obsID      = 'obsID',
panelID    = 'id',
pars       = c('feat', 'brand'),
scalePar   = 'price',
randPars   = c(feat = 'n', brand = 'n'),
numMultiStarts = 10,
startVals = wtp_mxl_pref$Estimate ) #> Running multistart... #> Iterations: 10 #> Cores: 3 #> NOTE: Using user-provided starting values for first iteration #> Done! Print a summary of the results: summary(mxl_wtp) #> ================================================= #> #> Model estimated on: Thu Jun 16 05:48:57 2022 #> #> Using logitr version: 0.6.1 #> #> Call: #> logitr(data = yogurt, outcome = "choice", obsID = "obsID", pars = c("feat", #> "brand"), scalePar = "price", randPars = c(feat = "n", brand = "n"), #> panelID = "id", startVals = wtp_mxl_pref$Estimate, numMultiStarts = 10)
#>
#> Frequencies of alternatives:
#>        1        2        3        4
#> 0.402156 0.029436 0.229270 0.339138
#>
#> Summary Of Multistart Runs:
#>    Log Likelihood Iterations Exit Status
#> 1       -1239.294        115           3
#> 2       -1285.949        100           3
#> 3       -1258.974         89           3
#> 4       -1286.371         66           3
#> 5       -1261.622         96           3
#> 6       -1250.922         70           3
#> 7       -1260.216         63           3
#> 8       -1255.878         57           3
#> 9       -1261.053         68           3
#> 10      -1263.875         77           3
#>
#> Use statusCodes() to view the meaning of each status code
#>
#> Exit Status: 3, Optimization stopped because ftol_rel or ftol_abs was reached.
#>
#> Model Type:           Mixed Logit
#> Model Space:   Willingness-to-Pay
#> Model Run:                1 of 10
#> Iterations:                   115
#> Elapsed Time:           0h:0m:10s
#> Algorithm:         NLOPT_LD_LBFGS
#> Weights Used?:              FALSE
#> Panel ID:                      id
#> Robust?                     FALSE
#>
#> Model Coefficients:
#>                   Estimate Std. Error  z-value  Pr(>|z|)
#> scalePar          0.448572   0.039996  11.2155 < 2.2e-16 ***
#> feat              1.729654   0.491729   3.5175 0.0004356 ***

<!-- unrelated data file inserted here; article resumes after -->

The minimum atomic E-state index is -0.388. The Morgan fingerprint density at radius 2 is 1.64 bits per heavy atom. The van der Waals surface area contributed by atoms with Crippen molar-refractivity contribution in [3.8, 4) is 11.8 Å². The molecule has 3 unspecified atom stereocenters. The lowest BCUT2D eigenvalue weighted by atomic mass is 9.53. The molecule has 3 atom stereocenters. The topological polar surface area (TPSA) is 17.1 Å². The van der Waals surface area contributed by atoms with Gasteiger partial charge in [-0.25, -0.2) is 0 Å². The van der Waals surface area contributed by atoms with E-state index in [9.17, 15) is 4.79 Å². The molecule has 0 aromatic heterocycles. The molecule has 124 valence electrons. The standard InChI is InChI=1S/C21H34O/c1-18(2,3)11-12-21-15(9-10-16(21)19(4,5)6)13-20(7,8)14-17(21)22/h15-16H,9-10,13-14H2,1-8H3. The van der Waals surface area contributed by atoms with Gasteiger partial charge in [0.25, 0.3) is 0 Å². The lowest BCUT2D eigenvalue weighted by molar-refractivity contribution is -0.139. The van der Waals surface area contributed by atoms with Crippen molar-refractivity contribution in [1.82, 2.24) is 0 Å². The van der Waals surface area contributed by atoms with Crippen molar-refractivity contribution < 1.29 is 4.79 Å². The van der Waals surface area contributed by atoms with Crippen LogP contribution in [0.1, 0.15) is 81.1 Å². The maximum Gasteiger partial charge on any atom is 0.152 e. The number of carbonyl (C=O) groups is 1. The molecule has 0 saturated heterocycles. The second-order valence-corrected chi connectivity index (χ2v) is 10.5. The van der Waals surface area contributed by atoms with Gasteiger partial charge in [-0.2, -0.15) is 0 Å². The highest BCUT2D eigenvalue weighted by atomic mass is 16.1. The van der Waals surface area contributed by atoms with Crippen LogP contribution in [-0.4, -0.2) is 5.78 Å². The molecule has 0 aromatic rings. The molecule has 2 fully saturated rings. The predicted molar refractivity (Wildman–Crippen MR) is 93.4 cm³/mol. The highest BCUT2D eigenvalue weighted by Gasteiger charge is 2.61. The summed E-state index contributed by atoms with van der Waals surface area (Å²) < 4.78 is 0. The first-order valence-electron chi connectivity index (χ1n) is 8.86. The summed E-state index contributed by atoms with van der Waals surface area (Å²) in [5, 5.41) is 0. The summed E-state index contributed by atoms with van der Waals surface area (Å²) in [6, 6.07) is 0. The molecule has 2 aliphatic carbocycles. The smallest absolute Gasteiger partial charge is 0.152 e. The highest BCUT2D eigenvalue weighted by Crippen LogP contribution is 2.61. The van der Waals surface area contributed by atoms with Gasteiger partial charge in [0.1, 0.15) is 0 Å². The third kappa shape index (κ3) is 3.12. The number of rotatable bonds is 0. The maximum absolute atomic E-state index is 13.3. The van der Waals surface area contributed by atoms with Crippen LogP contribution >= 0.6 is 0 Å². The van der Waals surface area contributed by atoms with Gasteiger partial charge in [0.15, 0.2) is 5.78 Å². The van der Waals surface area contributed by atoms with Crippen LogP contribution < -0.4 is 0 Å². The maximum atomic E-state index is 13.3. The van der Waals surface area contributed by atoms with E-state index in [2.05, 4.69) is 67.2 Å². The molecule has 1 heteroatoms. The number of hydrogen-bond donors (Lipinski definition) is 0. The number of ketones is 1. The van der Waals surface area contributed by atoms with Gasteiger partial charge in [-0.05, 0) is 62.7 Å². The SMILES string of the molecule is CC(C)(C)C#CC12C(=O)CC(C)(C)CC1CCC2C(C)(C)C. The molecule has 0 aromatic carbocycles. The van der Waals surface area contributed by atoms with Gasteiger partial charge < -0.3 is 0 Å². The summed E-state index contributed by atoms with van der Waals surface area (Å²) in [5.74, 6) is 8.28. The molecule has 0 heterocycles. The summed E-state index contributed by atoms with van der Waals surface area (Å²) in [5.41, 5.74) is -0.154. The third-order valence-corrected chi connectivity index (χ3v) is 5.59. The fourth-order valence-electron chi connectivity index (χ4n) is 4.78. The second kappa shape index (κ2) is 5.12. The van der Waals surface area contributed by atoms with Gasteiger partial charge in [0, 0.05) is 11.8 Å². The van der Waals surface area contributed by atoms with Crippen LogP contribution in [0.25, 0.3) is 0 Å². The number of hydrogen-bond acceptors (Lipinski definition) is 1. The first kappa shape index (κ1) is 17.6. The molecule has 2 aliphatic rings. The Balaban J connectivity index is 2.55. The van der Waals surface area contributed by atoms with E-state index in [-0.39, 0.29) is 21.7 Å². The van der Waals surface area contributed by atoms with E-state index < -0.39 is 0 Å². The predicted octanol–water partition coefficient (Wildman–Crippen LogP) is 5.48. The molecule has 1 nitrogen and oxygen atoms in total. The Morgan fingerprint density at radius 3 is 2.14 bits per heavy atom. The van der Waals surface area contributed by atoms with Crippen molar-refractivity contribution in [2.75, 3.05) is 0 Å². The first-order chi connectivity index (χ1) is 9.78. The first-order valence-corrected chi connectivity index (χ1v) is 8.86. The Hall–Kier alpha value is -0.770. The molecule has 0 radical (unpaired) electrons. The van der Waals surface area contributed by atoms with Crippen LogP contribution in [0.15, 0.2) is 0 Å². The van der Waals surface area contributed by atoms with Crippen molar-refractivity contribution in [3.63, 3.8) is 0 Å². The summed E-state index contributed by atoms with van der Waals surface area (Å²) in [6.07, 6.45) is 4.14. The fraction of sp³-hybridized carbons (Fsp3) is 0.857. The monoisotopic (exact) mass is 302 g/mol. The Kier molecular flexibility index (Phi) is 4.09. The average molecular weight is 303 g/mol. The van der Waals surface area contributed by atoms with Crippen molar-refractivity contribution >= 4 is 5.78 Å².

#> brandhiland     -14.227286   1.366031 -10.4151 < 2.2e-16 ***
#> brandweight      -8.171795   0.956028  -8.5477 < 2.2e-16 ***
#> brandyoplait      2.505569   0.407526   6.1482 7.834e-10 ***
#> sd_feat           1.265524   0.497617   2.5432 0.0109851 *
#> sd_brandhiland   -7.119721   0.944786  -7.5358 4.863e-14 ***
#> sd_brandweight    9.131179   0.923738   9.8850 < 2.2e-16 ***
#> sd_brandyoplait   7.270999   0.753003   9.6560 < 2.2e-16 ***
#> ---
#> Signif. codes:  0 '***' 0.001 '**' 0.01 '*' 0.05 '.' 0.1 ' ' 1
#>
#> Log-Likelihood:         -1239.2940197
#> Null Log-Likelihood:    -3343.7419990
#> AIC:                     2496.5880393
#> BIC:                     2548.6819000
#> Number of Observations:  2412.0000000
#>
#> Summary of 10k Draws for Random Coefficients:
#>              Min.     1st Qu.     Median       Mean   3rd Qu. Max.
#> feat         -Inf   0.8752105   1.728687   1.727882  2.581872  Inf
#> brandhiland  -Inf -19.0258810 -14.225002 -14.220685 -9.422597  Inf
#> brandweight  -Inf -14.3353845  -8.179285  -8.185884 -2.021454  Inf
#> brandyoplait -Inf  -2.4088088   2.493120   2.486885  7.396507  Inf

If you want to compare the WTP from the two different model spaces, use the wtpCompare() function:

wtpCompare(mxl_pref, mxl_wtp, scalePar = 'price')
#>                          pref           wtp  difference
#> scalePar            0.4489061     0.4485716 -0.00033443
#> feat                1.7294076     1.7296537  0.00024604
#> brandhiland       -14.2433089   -14.2272860  0.01602288
#> brandweight        -8.1536341    -8.1717952 -0.01816109
#> brandyoplait        2.5114154     2.5055686 -0.00584683
#> sd_feat             1.2613332     1.2655242  0.00419104
#> sd_brandhiland     -7.1314099    -7.1197213  0.01168860
#> sd_brandweight      9.1186633     9.1311788  0.01251553
#> sd_brandyoplait     7.2595309     7.2709992  0.01146829
#> logLik          -1239.2945922 -1239.2940197  0.00057257

Note that the WTP will not necessarily be the same between preference space and WTP space MXL models. This is because the distributional assumptions in MXL models imply different distributions on WTP depending on the model space. See Train and Weeks (2005) and Sonnier, Ainslie, and Otter (2007) for details on this topic.

# Correlated heterogeneity